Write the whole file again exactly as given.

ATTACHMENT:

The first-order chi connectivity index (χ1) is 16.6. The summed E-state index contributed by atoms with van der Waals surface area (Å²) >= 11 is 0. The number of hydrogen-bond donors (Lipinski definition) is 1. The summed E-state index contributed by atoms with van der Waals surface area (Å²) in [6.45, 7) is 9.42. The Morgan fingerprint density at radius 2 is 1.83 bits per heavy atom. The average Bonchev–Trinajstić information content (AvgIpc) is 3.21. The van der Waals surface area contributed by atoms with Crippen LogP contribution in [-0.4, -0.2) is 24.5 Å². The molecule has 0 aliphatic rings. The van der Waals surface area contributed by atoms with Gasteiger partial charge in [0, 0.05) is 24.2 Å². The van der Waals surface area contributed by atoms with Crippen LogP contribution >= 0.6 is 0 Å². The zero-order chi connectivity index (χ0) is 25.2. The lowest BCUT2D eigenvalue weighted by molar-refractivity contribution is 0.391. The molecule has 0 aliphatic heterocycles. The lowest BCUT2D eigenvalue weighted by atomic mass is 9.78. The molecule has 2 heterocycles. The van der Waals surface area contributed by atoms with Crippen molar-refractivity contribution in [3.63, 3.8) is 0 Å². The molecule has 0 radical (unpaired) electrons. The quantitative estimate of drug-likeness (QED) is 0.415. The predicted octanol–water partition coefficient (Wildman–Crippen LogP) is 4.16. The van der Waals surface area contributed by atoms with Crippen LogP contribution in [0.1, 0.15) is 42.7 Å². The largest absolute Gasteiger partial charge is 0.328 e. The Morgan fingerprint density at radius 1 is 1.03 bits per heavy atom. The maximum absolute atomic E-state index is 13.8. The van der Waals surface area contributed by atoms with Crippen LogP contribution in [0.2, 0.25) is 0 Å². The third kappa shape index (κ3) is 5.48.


The first-order chi connectivity index (χ1) is 16.6. The summed E-state index contributed by atoms with van der Waals surface area (Å²) >= 11 is 0. The number of hydrogen-bond donors (Lipinski definition) is 1. The summed E-state index contributed by atoms with van der Waals surface area (Å²) in [6.45, 7) is 9.42. The Morgan fingerprint density at radius 2 is 1.83 bits per heavy atom. The average Bonchev–Trinajstić information content (AvgIpc) is 3.21. The van der Waals surface area contributed by atoms with Crippen LogP contribution in [-0.4, -0.2) is 24.5 Å². The molecule has 0 aliphatic rings. The van der Waals surface area contributed by atoms with Gasteiger partial charge in [0, 0.05) is 24.2 Å². The van der Waals surface area contributed by atoms with Crippen LogP contribution >= 0.6 is 0 Å². The zero-order chi connectivity index (χ0) is 25.2. The lowest BCUT2D eigenvalue weighted by molar-refractivity contribution is 0.391. The molecule has 0 aliphatic heterocycles. The lowest BCUT2D eigenvalue weighted by atomic mass is 9.78. The molecule has 2 heterocycles. The van der Waals surface area contributed by atoms with Crippen molar-refractivity contribution in [3.63, 3.8) is 0 Å². The molecule has 0 radical (unpaired) electrons. The quantitative estimate of drug-likeness (QED) is 0.415. The predicted octanol–water partition coefficient (Wildman–Crippen LogP) is 4.16. The van der Waals surface area contributed by atoms with Crippen LogP contribution in [0.1, 0.15) is 42.7 Å². The largest absolute Gasteiger partial charge is 0.328 e. The Morgan fingerprint density at radius 1 is 1.03 bits per heavy atom. The maximum absolute atomic E-state index is 13.8. The van der Waals surface area contributed by atoms with Crippen LogP contribution in [0.2, 0.25) is 0 Å². The third kappa shape index (κ3) is 5.48.